A lysin motif effector subverts chitin-triggered immunity to facilitate arbuscular mycorrhizal symbiosis

Tian Zeng, Luis Rodriguez-Moreno, Artem Mansurkhodzaev, Peng Wang, Willy van den Berg, Virginie Gasciolli, Sylvain Cottaz, Sébastien Fort, Bart P.H.J. Thomma, Jean Jacques Bono, Ton Bisseling, Erik Limpens*

*Corresponding author for this work

Research output: Contribution to journalArticleAcademicpeer-review

Abstract

Arbuscular mycorrhizal (AM) fungi greatly improve mineral uptake by host plants in nutrient-depleted soil and can intracellularly colonize root cortex cells in the vast majority of higher plants. However, AM fungi possess common fungal cell wall components such as chitin that can be recognized by plant chitin receptors to trigger immune responses, raising the question as to how AM fungi effectively evade chitin-triggered immune responses during symbiosis. In this study, we characterize a secreted lysin motif (LysM) effector identified from the model AM fungal species Rhizophagus irregularis, called RiSLM. RiSLM is one of the highest expressed effector proteins in intraradical mycelium during the symbiosis. In vitro binding assays show that RiSLM binds chitin-oligosaccharides and can protect fungal cell walls from chitinases. Moreover, RiSLM efficiently interferes with chitin-triggered immune responses, such as defence gene induction and reactive oxygen species production in Medicago truncatula. Although RiSLM also binds to symbiotic (lipo)chitooligosaccharides it does not interfere significantly with symbiotic signalling in Medicago. Host-induced gene silencing of RiSLM greatly reduces fungal colonization levels. Taken together, our results reveal a key role for AM fungal LysM effectors to subvert chitin-triggered immunity in symbiosis, pointing to a common role for LysM effectors in both symbiotic and pathogenic fungi.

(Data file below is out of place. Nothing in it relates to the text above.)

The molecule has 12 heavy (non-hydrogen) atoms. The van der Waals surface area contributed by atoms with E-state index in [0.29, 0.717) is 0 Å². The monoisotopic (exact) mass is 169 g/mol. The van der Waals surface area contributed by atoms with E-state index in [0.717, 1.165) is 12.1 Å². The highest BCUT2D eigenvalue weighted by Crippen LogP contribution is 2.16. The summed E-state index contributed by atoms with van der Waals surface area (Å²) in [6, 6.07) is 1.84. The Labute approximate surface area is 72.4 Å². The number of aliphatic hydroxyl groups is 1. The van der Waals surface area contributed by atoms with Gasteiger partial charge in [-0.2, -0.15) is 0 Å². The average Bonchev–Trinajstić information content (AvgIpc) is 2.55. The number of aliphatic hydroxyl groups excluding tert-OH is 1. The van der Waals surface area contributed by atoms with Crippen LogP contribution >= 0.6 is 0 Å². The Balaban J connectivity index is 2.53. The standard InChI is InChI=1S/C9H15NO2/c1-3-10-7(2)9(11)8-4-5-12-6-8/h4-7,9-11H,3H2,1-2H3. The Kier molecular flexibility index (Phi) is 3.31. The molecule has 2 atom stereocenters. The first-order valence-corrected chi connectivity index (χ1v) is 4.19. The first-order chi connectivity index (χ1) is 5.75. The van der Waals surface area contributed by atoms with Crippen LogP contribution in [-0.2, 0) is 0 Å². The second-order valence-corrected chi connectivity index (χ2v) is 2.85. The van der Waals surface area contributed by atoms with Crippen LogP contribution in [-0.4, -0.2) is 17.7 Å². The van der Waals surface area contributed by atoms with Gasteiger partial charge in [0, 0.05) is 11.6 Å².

Original languageEnglish
Pages (from-to)448-460
JournalNew Phytologist
Volume225
Issue number1
DOIs
Publication statusPublished - Jan 2020

Fingerprint

Chitin
Symbiosis